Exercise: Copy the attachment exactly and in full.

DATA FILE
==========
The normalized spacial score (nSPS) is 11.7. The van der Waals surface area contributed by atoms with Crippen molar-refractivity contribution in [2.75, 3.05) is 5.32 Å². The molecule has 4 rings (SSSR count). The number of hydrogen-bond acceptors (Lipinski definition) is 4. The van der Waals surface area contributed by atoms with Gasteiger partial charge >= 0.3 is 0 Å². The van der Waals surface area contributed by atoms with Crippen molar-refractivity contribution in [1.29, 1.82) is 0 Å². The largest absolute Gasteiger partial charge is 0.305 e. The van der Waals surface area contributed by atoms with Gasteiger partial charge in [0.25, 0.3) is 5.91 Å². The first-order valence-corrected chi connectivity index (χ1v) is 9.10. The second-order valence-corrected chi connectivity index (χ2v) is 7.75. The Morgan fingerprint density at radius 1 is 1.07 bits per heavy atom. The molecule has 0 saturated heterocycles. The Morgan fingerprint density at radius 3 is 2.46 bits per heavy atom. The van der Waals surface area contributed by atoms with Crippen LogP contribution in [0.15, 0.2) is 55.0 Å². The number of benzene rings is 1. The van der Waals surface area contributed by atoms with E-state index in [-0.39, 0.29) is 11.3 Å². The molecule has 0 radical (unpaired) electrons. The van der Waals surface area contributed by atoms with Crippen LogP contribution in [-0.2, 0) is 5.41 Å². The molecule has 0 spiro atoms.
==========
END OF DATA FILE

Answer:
The normalized spacial score (nSPS) is 11.7. The van der Waals surface area contributed by atoms with Crippen molar-refractivity contribution in [2.75, 3.05) is 5.32 Å². The molecule has 4 rings (SSSR count). The number of hydrogen-bond acceptors (Lipinski definition) is 4. The van der Waals surface area contributed by atoms with Gasteiger partial charge >= 0.3 is 0 Å². The van der Waals surface area contributed by atoms with Crippen molar-refractivity contribution in [1.29, 1.82) is 0 Å². The largest absolute Gasteiger partial charge is 0.305 e. The van der Waals surface area contributed by atoms with Gasteiger partial charge in [0.25, 0.3) is 5.91 Å². The first-order valence-corrected chi connectivity index (χ1v) is 9.10. The second-order valence-corrected chi connectivity index (χ2v) is 7.75. The Morgan fingerprint density at radius 1 is 1.07 bits per heavy atom. The molecule has 0 saturated heterocycles. The Morgan fingerprint density at radius 3 is 2.46 bits per heavy atom. The van der Waals surface area contributed by atoms with Crippen LogP contribution in [0.15, 0.2) is 55.0 Å². The number of benzene rings is 1. The van der Waals surface area contributed by atoms with E-state index in [-0.39, 0.29) is 11.3 Å². The molecule has 0 radical (unpaired) electrons. The van der Waals surface area contributed by atoms with Crippen LogP contribution in [-0.2, 0) is 5.41 Å². The molecule has 0 spiro atoms.